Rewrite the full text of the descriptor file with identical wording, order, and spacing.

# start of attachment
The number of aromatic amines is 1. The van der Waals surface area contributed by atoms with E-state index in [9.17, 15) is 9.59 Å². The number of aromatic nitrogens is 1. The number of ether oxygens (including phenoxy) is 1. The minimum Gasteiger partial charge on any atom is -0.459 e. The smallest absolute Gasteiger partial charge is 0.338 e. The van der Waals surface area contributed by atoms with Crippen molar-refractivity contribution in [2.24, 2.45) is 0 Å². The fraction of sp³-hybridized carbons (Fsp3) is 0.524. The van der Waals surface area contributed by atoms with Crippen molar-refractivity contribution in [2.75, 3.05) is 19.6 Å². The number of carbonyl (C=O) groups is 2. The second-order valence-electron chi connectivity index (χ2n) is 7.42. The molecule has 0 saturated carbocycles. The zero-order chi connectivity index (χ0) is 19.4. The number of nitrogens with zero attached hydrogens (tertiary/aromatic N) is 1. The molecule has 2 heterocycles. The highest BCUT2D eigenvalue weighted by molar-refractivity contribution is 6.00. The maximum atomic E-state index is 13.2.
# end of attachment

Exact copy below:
The number of aromatic amines is 1. The van der Waals surface area contributed by atoms with E-state index in [9.17, 15) is 9.59 Å². The number of aromatic nitrogens is 1. The number of ether oxygens (including phenoxy) is 1. The minimum Gasteiger partial charge on any atom is -0.459 e. The smallest absolute Gasteiger partial charge is 0.338 e. The van der Waals surface area contributed by atoms with Crippen molar-refractivity contribution in [2.24, 2.45) is 0 Å². The fraction of sp³-hybridized carbons (Fsp3) is 0.524. The van der Waals surface area contributed by atoms with Crippen molar-refractivity contribution in [2.75, 3.05) is 19.6 Å². The number of carbonyl (C=O) groups is 2. The second-order valence-electron chi connectivity index (χ2n) is 7.42. The molecule has 0 saturated carbocycles. The zero-order chi connectivity index (χ0) is 19.4. The number of nitrogens with zero attached hydrogens (tertiary/aromatic N) is 1. The molecule has 2 heterocycles. The highest BCUT2D eigenvalue weighted by molar-refractivity contribution is 6.00. The maximum atomic E-state index is 13.2.